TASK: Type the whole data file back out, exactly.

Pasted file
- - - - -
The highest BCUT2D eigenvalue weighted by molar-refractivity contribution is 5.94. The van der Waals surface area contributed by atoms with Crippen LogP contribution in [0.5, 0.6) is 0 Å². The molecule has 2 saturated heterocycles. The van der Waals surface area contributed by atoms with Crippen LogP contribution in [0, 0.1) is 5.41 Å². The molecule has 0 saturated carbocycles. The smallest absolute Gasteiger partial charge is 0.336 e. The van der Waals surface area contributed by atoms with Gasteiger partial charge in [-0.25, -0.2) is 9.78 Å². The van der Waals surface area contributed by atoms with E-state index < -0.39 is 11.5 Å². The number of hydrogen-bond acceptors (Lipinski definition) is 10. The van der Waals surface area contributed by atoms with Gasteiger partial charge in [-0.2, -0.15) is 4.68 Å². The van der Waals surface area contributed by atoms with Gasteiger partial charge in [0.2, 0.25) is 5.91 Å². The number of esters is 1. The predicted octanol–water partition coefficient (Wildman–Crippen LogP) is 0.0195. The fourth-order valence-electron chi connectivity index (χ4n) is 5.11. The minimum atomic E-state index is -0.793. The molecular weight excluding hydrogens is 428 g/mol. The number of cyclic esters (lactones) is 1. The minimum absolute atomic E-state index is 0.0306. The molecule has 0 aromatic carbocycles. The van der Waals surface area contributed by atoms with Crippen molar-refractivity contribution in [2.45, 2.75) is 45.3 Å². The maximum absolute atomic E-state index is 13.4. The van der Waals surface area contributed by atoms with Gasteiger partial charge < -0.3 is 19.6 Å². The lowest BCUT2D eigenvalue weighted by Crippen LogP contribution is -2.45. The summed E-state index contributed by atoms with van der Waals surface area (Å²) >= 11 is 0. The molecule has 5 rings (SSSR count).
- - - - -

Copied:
The highest BCUT2D eigenvalue weighted by molar-refractivity contribution is 5.94. The van der Waals surface area contributed by atoms with Crippen LogP contribution in [0.5, 0.6) is 0 Å². The molecule has 2 saturated heterocycles. The van der Waals surface area contributed by atoms with Crippen LogP contribution in [0, 0.1) is 5.41 Å². The molecule has 0 saturated carbocycles. The smallest absolute Gasteiger partial charge is 0.336 e. The van der Waals surface area contributed by atoms with Gasteiger partial charge in [-0.25, -0.2) is 9.78 Å². The van der Waals surface area contributed by atoms with E-state index < -0.39 is 11.5 Å². The number of hydrogen-bond acceptors (Lipinski definition) is 10. The van der Waals surface area contributed by atoms with Gasteiger partial charge in [-0.2, -0.15) is 4.68 Å². The van der Waals surface area contributed by atoms with Gasteiger partial charge in [0.2, 0.25) is 5.91 Å². The number of esters is 1. The predicted octanol–water partition coefficient (Wildman–Crippen LogP) is 0.0195. The fourth-order valence-electron chi connectivity index (χ4n) is 5.11. The minimum atomic E-state index is -0.793. The molecular weight excluding hydrogens is 428 g/mol. The number of cyclic esters (lactones) is 1. The minimum absolute atomic E-state index is 0.0306. The molecule has 0 aromatic carbocycles. The van der Waals surface area contributed by atoms with Crippen molar-refractivity contribution in [2.45, 2.75) is 45.3 Å². The maximum absolute atomic E-state index is 13.4. The van der Waals surface area contributed by atoms with Gasteiger partial charge < -0.3 is 19.6 Å². The lowest BCUT2D eigenvalue weighted by Crippen LogP contribution is -2.45. The summed E-state index contributed by atoms with van der Waals surface area (Å²) >= 11 is 0. The molecule has 5 rings (SSSR count).